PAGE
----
AI Art Lacks “Humanness”

A line of inquiry that uniquely interests me is whether the “humanness” of art is what defines it and produces its value and, consequently, whether artificially created images lack that necessarily “human” quality. My gut response is that humans are thoroughly entangled in AI’s creation, training, and maintenance and that this is unlikely to ever change. While the labor that goes into these processes may appear invisible, that is a matter of representation and not reality. AI necessarily mimics and mirrors the structures and processes of the human brain; for better or for worse, it is an expression of human cognition.


While we may be able to agree that its source and inspiration are remarkably human, there will perhaps still be an impulse to categorize the output as “other.” To which I would respond: when has enough “humanness” been instilled into an object or idea to qualify it as art? Perhaps this is a dynamic that can only be settled by time. As knowledge about AI deepens and spreads, its output may come to be accepted in the same way that photographs and reproductions have. 


Yet, there continues to be a preference for “original” or “authentic” work. Within the context of burgeoning technologies including photography and film-making, philosopher Walter Benjamin asserted that “[t]he authenticity of a thing is the essence of all that is transmissible from its beginning, ranging from its substantive duration to its testimony to the history which it has experienced” [36]. When that history is hidden, obscured behind specialized knowledge or misrepresentation, the value and authenticity of the work are questioned. Photography and reproductions constituted similar existential threats to the value systems surrounding art-making and, despite having been resolved and accepted in many ways, continue to frequently be treated as inferior.


The limitless production capabilities of machine learning systems in some ways threaten the law of scarcity that guides the art market. Though there are constraints on this dynamic, the entire dilemma invites a reconsideration of the way art is treated as a luxury good. While this crisis appeals to me, I also recognize the implications of such a tool in the hands of profit-driven entities—possessing limitless production capabilities, but maintaining exclusivity for the sole purpose of monetary gain. Once again, I am drawn back to the ideal of sharing this burden and potential as we adapt to an inevitable future with AI.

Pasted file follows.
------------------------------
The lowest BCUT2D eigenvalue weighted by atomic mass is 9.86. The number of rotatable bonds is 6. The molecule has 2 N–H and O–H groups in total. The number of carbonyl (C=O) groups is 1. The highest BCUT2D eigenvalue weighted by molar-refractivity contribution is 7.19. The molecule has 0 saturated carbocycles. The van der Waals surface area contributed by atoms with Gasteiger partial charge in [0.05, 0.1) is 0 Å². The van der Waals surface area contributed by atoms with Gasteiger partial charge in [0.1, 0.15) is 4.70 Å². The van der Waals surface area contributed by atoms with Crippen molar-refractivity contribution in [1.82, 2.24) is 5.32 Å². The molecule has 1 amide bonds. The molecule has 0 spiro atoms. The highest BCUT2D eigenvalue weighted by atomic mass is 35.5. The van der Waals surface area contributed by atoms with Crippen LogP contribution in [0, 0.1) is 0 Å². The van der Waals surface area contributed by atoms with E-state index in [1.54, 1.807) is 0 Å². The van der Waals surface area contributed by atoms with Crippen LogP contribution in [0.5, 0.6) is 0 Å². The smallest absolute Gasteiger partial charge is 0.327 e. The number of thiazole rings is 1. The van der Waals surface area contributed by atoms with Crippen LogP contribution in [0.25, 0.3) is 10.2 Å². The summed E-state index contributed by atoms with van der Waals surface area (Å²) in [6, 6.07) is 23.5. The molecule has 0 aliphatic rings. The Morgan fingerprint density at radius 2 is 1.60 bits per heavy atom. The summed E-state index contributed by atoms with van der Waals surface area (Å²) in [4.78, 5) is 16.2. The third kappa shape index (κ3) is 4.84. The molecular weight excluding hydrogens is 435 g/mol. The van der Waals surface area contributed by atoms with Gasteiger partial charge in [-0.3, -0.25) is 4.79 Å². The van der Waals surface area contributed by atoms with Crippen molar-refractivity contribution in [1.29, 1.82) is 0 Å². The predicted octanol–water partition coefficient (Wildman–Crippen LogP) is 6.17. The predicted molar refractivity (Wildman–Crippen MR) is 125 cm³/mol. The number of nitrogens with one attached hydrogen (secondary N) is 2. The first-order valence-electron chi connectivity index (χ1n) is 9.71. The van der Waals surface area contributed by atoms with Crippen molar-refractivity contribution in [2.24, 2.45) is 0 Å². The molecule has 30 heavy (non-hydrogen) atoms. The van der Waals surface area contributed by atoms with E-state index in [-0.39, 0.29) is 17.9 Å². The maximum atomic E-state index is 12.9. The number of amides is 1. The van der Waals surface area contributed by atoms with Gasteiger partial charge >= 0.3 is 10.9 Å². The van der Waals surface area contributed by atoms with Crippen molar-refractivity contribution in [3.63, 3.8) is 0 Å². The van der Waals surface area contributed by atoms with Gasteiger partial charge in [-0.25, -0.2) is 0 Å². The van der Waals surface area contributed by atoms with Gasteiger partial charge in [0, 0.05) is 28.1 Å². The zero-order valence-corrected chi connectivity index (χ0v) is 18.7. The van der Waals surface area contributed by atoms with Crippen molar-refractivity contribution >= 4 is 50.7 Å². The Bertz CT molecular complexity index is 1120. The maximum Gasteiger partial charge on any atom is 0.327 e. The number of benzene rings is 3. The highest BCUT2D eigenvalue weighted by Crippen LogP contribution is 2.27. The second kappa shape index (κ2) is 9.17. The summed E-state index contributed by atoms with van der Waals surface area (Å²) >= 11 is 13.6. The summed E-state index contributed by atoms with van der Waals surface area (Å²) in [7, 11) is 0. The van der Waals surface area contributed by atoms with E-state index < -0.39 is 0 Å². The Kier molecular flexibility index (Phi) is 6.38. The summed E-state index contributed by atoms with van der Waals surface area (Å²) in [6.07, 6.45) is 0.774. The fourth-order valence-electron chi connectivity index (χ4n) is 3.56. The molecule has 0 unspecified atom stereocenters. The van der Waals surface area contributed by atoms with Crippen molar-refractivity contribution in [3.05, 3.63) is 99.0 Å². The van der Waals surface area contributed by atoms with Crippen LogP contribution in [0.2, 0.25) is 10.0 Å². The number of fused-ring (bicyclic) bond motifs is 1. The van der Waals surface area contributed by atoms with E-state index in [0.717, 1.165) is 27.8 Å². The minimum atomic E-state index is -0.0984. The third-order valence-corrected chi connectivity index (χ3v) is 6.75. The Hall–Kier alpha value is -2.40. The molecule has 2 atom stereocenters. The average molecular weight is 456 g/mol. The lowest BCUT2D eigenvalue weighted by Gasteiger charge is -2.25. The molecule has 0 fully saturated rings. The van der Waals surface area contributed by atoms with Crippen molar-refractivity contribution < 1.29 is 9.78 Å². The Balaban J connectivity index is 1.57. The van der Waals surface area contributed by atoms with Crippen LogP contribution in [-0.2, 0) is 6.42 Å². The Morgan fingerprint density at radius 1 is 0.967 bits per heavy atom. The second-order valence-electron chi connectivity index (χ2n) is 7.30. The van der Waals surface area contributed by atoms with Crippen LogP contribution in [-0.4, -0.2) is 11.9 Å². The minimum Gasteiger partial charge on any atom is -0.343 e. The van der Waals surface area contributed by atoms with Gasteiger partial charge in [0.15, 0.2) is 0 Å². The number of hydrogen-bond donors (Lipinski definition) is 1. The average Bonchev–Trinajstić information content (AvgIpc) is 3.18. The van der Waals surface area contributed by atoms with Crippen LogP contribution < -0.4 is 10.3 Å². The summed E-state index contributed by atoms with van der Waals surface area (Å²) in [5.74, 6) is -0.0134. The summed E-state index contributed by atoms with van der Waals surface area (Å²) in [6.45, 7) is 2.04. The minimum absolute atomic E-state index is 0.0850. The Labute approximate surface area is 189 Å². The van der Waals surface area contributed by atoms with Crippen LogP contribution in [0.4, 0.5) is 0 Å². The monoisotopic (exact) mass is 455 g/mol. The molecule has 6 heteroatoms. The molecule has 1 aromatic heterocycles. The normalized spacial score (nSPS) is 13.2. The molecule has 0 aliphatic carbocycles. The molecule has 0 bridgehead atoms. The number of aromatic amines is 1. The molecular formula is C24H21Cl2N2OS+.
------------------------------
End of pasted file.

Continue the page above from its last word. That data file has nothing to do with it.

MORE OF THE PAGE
Attached to this line of inquiry is an idea that continues to haunt me as I consider the Doppelgänger Project, in particular. In AI Art: Machine Visions and Warped Dreams, Zylinska explains how the work of a GAN, a Generative Adversarial Network like our Doppelgänger, could become “an ouroboros-like circle of random variations” culminating in “the pointless production of difference” [37]. Does ultimate variety matter if the viewer is inundated with information and consequently becomes unengaged? Already we can observe this same sort of scenario as users interact with social media and online shopping platforms that provide endless variations of content until the user reaches a point of exhaustion and disengages.


Several observations can be made based on this pattern of behavior. First, the viewer continues to exist in that space even if there is no awe or sublimity to be found in the encounter. Second, if given the chance, the viewer will develop a favorite or preferred item even if the pool appears remarkably similar. The freedom to choose innately appeals to us; it is rooted in our psychology. Though we may be overwhelmed by an excess of options, we are likely to prefer that position over having no choice at all. If my theory holds, then even if a viewer is provided with this “ouroboros-like circle of random variations,” they will still participate in the articulation of preference.


AI’s design intrinsically reflects human function, and its output will likely appeal to the desire for choice. Given accurate representation, AI art may in fact succeed at being “human” enough to eventually be accepted as equivalent to ‘human-made’ art. But at its core, the premise that “art” must somehow be “human-enough” to be valid relies on ideologies that have historically permitted certain artwork to be discounted, ignored, and scorned. Ultimately, the definition of “human” is complicated, diverse, and abstract and easily ill-defined to the detriment of many.